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TitleGeophysical characterization of buried esker aquifers in eastern Ontario
AuthorPullan, S E; Pugin, A J -M; Hunter, J A; Russell, H A J; Cummings, D I; Sharpe, D R
SourceProceedings of the 60th Annual Canadian Geotechnical Society (CGS) and 8th Joint Canadian National Chapter of the International Association of Hydrogeologists (IAH-CNC) Groundwater Specialty Conference; 2007 p. 507-514
Year2007
Alt SeriesEarth Sciences Sector, Contribution Series 20080450
PublisherCanadian Geotechnical Society
MeetingOttawaGeo2007: 60th Annual Canadian Geotechnical Society (CGS) and 8th Joint Canadian National Chapter of the International Association of Hydrogeologists (IAH-CNC) Groundwater Specialty Conference; Ottawa, ON; CA; October 21-24, 2007
Documentbook
Lang.English
MediaCD-ROM
File formatpdf (Adobe® Reader®)
ProvinceOntario
NTS31G/03
AreaEmbrum; South Nation River; South Nation River Watershed
Lat/Long WENS-75.5000 -75.0000 45.2500 45.0000
Subjectshydrogeology; sedimentology; surficial geology/geomorphology; geophysics; groundwater; groundwater resources; resource estimation; resource management; groundwater regimes; water utilization; aquifers; watersheds; glacial landforms; eskers; marine deposits; glacial deposits; muds; sands; gravels; boulders; geophysical surveys; seismic surveys; seismic reflection surveys; seismic profiles; seismic waves; p waves; s waves; sedimentary structures; boreholes; Champlain Sea Sediments; Vars-Winchester esker; Phanerozoic; Cenozoic; Quaternary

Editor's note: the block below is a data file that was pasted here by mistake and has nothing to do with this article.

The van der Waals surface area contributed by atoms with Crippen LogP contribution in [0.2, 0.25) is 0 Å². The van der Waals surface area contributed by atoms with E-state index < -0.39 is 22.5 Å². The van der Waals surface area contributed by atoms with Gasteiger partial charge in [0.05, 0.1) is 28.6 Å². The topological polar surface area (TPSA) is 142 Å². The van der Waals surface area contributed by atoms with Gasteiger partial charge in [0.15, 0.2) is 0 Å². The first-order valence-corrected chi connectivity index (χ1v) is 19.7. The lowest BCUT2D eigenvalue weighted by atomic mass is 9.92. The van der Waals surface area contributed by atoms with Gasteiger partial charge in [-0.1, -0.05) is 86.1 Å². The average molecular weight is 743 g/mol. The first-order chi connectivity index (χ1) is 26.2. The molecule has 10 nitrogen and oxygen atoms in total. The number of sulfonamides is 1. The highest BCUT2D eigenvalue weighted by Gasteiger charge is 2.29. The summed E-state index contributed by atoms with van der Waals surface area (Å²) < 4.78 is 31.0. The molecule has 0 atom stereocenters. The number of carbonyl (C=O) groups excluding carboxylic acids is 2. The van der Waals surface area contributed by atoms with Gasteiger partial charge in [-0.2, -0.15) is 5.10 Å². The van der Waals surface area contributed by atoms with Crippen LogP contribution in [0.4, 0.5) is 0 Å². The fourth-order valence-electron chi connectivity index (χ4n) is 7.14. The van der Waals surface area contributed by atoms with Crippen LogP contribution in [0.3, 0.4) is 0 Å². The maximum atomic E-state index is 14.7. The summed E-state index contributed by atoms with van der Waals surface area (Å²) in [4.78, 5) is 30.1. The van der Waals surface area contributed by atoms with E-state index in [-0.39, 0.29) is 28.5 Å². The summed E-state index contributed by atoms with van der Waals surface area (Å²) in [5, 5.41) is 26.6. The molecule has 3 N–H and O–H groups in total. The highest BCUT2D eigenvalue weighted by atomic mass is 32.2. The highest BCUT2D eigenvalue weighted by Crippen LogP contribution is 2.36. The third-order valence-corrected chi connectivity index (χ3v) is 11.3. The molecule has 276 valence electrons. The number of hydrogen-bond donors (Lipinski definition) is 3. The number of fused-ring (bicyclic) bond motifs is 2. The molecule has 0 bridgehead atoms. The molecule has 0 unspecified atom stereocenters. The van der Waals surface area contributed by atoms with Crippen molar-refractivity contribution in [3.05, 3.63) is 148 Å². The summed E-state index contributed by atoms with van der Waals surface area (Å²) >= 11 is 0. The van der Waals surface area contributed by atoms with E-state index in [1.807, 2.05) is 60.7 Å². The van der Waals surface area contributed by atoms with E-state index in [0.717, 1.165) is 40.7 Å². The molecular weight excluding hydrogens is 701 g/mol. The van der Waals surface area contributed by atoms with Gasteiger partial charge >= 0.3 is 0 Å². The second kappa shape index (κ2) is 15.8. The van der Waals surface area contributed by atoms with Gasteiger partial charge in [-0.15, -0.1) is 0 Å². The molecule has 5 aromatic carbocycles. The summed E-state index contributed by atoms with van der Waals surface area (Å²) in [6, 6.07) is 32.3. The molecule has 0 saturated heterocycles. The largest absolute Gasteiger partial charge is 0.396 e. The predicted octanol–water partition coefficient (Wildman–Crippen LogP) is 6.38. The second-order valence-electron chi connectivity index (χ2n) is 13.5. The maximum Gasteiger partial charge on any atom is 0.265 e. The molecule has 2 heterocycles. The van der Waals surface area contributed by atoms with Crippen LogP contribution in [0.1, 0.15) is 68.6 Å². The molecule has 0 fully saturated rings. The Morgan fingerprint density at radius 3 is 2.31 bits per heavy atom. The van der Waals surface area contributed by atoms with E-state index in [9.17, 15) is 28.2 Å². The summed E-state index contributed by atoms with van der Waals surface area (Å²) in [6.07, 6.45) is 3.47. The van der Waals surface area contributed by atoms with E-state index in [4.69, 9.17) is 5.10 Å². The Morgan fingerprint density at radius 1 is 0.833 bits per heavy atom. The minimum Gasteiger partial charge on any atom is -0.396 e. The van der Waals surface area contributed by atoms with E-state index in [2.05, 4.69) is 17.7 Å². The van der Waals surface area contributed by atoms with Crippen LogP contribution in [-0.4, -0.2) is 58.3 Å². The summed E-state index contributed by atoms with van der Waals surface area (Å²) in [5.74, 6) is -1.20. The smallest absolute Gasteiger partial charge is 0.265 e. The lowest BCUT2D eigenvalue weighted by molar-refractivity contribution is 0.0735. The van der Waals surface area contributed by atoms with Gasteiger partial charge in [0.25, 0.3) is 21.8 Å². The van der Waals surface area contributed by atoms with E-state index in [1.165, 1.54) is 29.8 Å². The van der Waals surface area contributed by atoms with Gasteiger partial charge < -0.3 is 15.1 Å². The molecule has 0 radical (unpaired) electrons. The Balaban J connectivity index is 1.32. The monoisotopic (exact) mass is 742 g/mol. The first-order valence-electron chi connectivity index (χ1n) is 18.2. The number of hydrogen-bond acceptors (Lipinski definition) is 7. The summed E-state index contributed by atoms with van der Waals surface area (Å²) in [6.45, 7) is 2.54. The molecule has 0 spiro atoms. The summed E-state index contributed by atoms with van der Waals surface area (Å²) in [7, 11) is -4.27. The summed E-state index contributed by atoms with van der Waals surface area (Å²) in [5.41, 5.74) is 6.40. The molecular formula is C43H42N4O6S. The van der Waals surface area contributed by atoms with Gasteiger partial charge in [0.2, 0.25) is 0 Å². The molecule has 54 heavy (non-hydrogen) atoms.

Illustrationssketch maps; digital elevation models; photographs; seismic sections; plots
ProgramSouth Nation Conservation Authority
ProgramOntario Ministry of Northern Development and Mines, Ontario Geological Survey, Funding Program
AbstractThe surficial deposits of Eastern Ontario include a series of buried and/or confined glacial features, including esker deposits, beneath fine-grained Champlain Sea sediment. Groundwater from these eskers is the primary municipal drinking water source for a number of towns and villages in the area. Geophysical surveying methods, in particular shallow P- and S-wave seismic reflection profiling, have been extremely successful in locating the buried esker, and in delineating its subsurface structure and lateral extent. As well, other hydrogeologically important information can be deduced from detailed analyses of the geophysical profiles in combination with groundtruth from cored stratigraphic boreholes.
GEOSCAN ID226002